“LARC does not cure dementia but what we offer — socialization, exercise and stimulating brain activities — can help slow cognitive decline and improve overall health,” says Montgomery. “Many of our participants don’t realize that LARC is a dementia care program. They think they’re ‘just fine.’ Some call LARC their social club or senior group.  Others say it is a recreation center or their brain fitness class. We don’t care what they call us, just that they come and have fun.”
    About Tom Vadnais, Montgomery says, “He had been a business man and thought he was a volunteer here. He knew other workers got performance evaluations so he told me he wanted one too. I worked one out for him and said we’d do it on Monday. It was a hectic day, and I wondered how I would fit it in, but I did.”
    “Tom gave thoughtful and helpful answers. It brought him back to where he once was for a time and validated him.  I think that incident was the most rewarding of all the nine years I’ve been at LARC.  It reminded me of how valuable each participant is in ways we might not expect and we certainly always need to treat them with respect and compassion,” says Montgomery.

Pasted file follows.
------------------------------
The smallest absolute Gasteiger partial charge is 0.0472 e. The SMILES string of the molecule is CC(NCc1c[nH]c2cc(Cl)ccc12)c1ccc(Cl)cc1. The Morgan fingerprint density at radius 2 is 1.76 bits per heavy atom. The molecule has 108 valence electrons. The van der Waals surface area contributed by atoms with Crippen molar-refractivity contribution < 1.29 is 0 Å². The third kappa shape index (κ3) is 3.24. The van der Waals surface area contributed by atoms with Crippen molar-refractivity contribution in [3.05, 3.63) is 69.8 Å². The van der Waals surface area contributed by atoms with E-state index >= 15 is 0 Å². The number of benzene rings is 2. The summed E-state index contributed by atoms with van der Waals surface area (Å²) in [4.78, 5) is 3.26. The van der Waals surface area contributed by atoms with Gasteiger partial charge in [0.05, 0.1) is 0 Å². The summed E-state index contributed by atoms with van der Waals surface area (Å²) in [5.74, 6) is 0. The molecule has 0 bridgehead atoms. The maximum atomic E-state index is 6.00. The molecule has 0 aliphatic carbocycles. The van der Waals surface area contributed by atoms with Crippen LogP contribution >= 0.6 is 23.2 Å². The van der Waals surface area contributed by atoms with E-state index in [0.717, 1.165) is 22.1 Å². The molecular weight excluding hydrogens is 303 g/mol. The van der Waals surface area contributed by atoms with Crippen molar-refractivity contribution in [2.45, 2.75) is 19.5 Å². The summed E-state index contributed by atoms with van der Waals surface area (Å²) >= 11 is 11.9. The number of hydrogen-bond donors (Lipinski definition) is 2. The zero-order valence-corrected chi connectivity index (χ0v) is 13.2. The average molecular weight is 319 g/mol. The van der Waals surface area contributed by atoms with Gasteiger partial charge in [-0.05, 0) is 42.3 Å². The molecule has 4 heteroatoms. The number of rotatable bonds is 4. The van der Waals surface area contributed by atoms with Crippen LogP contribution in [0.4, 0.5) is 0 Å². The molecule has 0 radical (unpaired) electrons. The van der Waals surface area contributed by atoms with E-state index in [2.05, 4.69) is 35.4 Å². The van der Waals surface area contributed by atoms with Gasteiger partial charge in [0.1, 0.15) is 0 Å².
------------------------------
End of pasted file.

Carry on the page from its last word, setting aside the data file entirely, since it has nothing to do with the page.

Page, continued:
It was Montgomery’s idea to take two small, unused rooms and turn them into a new meeting space by taking down a wall. However, it wasn’t that simple as the county required them to bring many other things up to code. 
    “Gina never hesitated in seeing the project to completion, and we’ll be eternally grateful to her and her generosity,” Montgomery says.
    Daily activities include games, art, crafts, gardening projects, pet visits, inter-generational activities, chair exercises, yoga and daily live musical entertainment. Participants recently made no-sew fleece blankets that were sent to wounded U.S. soldiers in Afghanistan. 
    “These projects build self-esteem and show that our folks are still a vital and contributing part of society,” says Montgomery.